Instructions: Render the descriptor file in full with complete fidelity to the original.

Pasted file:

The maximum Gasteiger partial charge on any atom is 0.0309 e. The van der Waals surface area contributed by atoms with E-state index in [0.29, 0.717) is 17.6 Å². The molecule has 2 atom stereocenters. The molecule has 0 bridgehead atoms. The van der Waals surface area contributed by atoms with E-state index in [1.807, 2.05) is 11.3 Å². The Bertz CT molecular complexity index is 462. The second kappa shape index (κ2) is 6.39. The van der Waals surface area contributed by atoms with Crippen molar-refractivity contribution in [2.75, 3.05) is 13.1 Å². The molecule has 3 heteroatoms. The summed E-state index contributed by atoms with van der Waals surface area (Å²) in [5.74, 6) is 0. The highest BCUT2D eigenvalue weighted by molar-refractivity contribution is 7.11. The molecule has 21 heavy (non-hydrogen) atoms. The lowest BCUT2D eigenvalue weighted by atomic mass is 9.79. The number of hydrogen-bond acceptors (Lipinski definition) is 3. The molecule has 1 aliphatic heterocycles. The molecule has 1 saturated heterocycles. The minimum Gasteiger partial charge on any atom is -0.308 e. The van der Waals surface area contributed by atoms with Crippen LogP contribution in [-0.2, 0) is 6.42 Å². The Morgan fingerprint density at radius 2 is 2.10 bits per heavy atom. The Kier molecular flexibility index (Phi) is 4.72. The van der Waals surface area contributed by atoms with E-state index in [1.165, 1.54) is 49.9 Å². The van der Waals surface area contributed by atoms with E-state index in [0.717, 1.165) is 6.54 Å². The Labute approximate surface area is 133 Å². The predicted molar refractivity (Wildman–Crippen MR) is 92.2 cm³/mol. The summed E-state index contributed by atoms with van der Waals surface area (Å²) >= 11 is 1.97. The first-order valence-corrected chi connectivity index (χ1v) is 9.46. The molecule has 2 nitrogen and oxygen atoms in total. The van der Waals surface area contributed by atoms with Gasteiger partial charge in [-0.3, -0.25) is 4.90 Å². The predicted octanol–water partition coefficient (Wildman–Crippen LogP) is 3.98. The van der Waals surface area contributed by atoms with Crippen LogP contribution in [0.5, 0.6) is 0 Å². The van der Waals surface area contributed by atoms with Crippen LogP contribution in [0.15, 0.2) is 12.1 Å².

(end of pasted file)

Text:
The maximum Gasteiger partial charge on any atom is 0.0309 e. The van der Waals surface area contributed by atoms with E-state index in [0.29, 0.717) is 17.6 Å². The molecule has 2 atom stereocenters. The molecule has 0 bridgehead atoms. The van der Waals surface area contributed by atoms with E-state index in [1.807, 2.05) is 11.3 Å². The Bertz CT molecular complexity index is 462. The second kappa shape index (κ2) is 6.39. The van der Waals surface area contributed by atoms with Crippen molar-refractivity contribution in [2.75, 3.05) is 13.1 Å². The molecule has 3 heteroatoms. The summed E-state index contributed by atoms with van der Waals surface area (Å²) in [5.74, 6) is 0. The highest BCUT2D eigenvalue weighted by molar-refractivity contribution is 7.11. The molecule has 21 heavy (non-hydrogen) atoms. The lowest BCUT2D eigenvalue weighted by atomic mass is 9.79. The number of hydrogen-bond acceptors (Lipinski definition) is 3. The molecule has 1 aliphatic heterocycles. The molecule has 1 saturated heterocycles. The minimum Gasteiger partial charge on any atom is -0.308 e. The van der Waals surface area contributed by atoms with Crippen LogP contribution in [-0.2, 0) is 6.42 Å². The Morgan fingerprint density at radius 2 is 2.10 bits per heavy atom. The Kier molecular flexibility index (Phi) is 4.72. The van der Waals surface area contributed by atoms with E-state index in [1.165, 1.54) is 49.9 Å². The van der Waals surface area contributed by atoms with E-state index in [0.717, 1.165) is 6.54 Å². The Labute approximate surface area is 133 Å². The predicted molar refractivity (Wildman–Crippen MR) is 92.2 cm³/mol. The summed E-state index contributed by atoms with van der Waals surface area (Å²) >= 11 is 1.97. The first-order valence-corrected chi connectivity index (χ1v) is 9.46. The molecule has 2 nitrogen and oxygen atoms in total. The van der Waals surface area contributed by atoms with Gasteiger partial charge in [-0.3, -0.25) is 4.90 Å². The predicted octanol–water partition coefficient (Wildman–Crippen LogP) is 3.98. The van der Waals surface area contributed by atoms with Crippen LogP contribution in [0.5, 0.6) is 0 Å². The van der Waals surface area contributed by atoms with Crippen LogP contribution in [0.15, 0.2) is 12.1 Å².